Important: In either of the above cases, ensure that each instance is signed in to UGS with a different anonymous ID. Do this by changing the Profile ID on the main scene to a different profile (the scene defaults to the last profile used or Profile-1 by default). Changing this profile selection signs you in to a different Authentication service profile which simulates having multiple accounts on a single device. Note that the profile switcher only works on the main scene; once you leave to create or join a lobby, the choice is locked in and you cannot change it until you return to the main scene. For more details, refer to Manage profiles.

Scenes

This use case contains multiple scenes to divide the sample into smaller pieces, allowing developers to only review the implementation they're interested in learning.

Note: Always begin Play Mode with the ServerlessMultiplayerGameSample scene, which changes to the other scenes as needed.

ServerlessMultiplayerGameSample scene

The sample begins with the ServerlessMultiplayerGameSample scene where players can choose to start or join a lobby, randomize their player name, and, if creating a lobby, randomize the lobby name, and adjust setup parameters such as max players or public/private flag.

The player remains in this scene until a lobby is either created or joined, both of which causing play to progress to the Lobby scene.

Once a game ends or the player leaves the Lobby scene, they return to this scene. If the player just finished playing a game, the results screen displays the outcome along with the current player's stats. Closing the results screen returns the player to the main menu so another lobby can be created/joined to start a new game.

Lobby scene

Once a lobby has been created or joined on the ServerlessMultiplayerGameSample scene, the sample opens the Lobby scene, which shows the contents of the current lobby, and permits players to signal ready or leave. Additionally, the host has the option to remove players from the lobby. All players are required to signal they are ready before a game can begin.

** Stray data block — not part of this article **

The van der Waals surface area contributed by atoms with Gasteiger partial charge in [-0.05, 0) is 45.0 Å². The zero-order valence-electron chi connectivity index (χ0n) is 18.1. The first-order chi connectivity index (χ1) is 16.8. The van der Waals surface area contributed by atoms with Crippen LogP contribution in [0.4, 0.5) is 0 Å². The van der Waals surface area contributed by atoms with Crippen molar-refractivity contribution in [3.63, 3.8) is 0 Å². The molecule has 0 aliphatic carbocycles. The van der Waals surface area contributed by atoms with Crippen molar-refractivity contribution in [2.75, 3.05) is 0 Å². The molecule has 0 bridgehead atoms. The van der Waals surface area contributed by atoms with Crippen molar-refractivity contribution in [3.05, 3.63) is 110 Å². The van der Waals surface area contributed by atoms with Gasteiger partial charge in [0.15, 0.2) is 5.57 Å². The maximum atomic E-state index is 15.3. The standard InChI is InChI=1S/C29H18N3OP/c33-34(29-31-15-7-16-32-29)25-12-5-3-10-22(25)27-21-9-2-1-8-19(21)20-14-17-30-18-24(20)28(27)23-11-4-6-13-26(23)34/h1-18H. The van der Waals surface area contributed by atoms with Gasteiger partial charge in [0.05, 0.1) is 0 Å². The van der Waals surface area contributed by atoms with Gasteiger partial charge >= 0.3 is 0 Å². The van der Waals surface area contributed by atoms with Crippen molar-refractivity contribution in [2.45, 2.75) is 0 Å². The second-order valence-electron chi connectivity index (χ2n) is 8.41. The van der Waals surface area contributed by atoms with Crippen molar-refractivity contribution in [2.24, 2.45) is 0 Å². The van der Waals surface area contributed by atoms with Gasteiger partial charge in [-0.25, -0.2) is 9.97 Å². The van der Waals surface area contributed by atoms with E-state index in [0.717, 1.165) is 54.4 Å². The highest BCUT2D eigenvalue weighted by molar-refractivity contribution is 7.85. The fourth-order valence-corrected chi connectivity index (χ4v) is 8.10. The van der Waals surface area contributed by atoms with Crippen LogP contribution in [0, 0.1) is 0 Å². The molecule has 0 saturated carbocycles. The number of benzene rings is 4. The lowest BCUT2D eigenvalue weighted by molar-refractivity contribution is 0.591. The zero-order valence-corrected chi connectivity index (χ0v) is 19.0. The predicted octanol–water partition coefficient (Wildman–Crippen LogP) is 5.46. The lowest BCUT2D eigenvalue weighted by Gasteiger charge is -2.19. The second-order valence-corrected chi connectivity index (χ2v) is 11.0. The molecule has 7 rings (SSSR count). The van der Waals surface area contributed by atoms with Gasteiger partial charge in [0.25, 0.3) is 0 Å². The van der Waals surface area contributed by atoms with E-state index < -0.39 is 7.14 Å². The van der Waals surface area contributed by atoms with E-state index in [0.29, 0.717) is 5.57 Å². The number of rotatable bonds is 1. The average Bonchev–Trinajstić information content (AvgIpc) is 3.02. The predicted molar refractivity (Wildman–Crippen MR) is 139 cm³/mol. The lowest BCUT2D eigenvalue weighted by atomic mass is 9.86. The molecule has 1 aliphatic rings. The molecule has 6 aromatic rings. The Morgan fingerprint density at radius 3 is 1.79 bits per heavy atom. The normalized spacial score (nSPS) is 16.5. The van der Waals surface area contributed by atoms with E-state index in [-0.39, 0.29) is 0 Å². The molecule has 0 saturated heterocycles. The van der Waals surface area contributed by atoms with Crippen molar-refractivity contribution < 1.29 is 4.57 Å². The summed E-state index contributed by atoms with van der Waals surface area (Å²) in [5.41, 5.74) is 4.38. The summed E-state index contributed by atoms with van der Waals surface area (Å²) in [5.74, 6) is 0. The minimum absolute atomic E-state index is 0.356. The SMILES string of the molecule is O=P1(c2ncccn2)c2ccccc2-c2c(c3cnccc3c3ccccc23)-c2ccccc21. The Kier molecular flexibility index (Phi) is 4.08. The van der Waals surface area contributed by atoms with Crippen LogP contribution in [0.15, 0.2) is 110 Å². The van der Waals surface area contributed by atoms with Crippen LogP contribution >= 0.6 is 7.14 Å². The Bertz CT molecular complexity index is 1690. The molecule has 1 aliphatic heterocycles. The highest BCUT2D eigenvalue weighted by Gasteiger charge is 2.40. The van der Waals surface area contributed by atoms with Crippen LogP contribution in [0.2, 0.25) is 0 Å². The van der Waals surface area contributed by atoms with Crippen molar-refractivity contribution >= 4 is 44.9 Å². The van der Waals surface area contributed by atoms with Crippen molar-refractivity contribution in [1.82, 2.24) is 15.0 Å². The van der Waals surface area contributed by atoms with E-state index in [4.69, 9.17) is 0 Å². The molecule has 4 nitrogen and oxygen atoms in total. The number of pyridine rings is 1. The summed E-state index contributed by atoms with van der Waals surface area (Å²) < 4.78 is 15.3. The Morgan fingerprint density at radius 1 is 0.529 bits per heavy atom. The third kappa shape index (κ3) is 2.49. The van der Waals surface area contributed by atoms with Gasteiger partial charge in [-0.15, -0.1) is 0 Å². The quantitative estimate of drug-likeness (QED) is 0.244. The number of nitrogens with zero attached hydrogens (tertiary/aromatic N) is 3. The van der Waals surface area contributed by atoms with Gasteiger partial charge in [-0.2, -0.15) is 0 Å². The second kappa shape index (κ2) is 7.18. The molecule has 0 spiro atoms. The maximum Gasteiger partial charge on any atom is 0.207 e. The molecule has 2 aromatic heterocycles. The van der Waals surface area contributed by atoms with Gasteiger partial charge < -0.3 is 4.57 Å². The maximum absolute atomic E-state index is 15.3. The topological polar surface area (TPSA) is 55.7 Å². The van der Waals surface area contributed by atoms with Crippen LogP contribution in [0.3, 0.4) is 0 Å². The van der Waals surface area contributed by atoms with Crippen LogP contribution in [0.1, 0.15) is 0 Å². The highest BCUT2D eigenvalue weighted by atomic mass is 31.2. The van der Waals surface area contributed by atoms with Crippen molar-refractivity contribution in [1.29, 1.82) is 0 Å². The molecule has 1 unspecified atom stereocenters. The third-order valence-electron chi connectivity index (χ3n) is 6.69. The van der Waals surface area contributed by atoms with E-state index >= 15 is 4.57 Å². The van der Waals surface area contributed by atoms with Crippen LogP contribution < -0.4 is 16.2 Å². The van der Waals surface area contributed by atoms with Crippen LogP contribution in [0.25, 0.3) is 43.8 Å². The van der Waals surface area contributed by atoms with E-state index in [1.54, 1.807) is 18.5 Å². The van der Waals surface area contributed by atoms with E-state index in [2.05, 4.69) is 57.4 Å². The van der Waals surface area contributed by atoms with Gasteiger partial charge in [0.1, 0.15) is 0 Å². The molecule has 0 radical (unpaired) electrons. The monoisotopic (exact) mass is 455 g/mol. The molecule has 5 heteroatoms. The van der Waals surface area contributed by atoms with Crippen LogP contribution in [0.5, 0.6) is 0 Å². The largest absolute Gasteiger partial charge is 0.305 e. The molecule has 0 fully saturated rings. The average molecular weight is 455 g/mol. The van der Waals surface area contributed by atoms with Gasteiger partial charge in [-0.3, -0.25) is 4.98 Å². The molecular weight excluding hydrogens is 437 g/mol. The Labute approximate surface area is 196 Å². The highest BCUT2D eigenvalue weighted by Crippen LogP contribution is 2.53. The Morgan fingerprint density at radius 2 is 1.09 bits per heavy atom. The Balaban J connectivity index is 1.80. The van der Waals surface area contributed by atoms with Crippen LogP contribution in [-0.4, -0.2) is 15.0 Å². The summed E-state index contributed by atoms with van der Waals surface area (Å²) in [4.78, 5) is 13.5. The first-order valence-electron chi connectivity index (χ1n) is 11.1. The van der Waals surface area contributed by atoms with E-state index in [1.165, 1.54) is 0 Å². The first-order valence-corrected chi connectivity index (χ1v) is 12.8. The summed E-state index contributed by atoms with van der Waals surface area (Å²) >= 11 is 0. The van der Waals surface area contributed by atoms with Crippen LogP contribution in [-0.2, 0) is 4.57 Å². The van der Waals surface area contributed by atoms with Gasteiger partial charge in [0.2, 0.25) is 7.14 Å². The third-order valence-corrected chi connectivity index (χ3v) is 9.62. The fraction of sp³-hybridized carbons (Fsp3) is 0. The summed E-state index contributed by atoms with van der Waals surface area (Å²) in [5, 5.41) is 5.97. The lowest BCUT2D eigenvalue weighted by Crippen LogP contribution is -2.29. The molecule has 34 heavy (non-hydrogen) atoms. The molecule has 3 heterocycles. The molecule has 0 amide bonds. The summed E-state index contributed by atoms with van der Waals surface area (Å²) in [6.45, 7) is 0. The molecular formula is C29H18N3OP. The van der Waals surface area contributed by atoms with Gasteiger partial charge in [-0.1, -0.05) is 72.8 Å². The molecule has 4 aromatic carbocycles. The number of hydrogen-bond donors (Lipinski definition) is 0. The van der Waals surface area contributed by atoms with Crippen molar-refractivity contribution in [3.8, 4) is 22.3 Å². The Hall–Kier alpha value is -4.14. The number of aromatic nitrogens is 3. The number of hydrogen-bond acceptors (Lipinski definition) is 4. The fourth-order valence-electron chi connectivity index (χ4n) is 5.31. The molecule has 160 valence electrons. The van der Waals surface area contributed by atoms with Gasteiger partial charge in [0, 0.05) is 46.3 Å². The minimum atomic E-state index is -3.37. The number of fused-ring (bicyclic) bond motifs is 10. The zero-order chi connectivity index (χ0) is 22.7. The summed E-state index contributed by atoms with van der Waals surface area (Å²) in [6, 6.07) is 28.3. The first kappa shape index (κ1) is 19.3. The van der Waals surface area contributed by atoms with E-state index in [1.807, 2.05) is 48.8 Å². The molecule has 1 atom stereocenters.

Players remain in this scene until all players are ready (play proceeds to Game scene), or the player leaves the lobby and returns to the ServerlessMultiplayerGameSample scene.

Game scene

After a minimum of two players have joined the lobby and all players have signaled ready, the Game scene launches, where an immediate countdown from three begins. Once complete, players can move and collect coins, which are spawned individually or in clusters (based on the Remote Config configuration). Once players can move, the game timer begins counting down and the game ends once the game timer expires.

When the game ends due to the game timer expiring, players automatically return to the ServerlessMultiplayerGameSample scene, where the game results as well as each player's personal stats appear. Once that results screen closes, the main menu reappears (still in the ServerlessMultiplayerGameSample) and another lobby can be created or joined.

Notable manager classes

This use case has a few notable manager classes that facilitate different aspects of the sample. The ProfanityManager class ensures that user generated strings don't contain offensive language, while the GameManager class processes requests from players, controls gameplay, and updates clients’ state based on game events.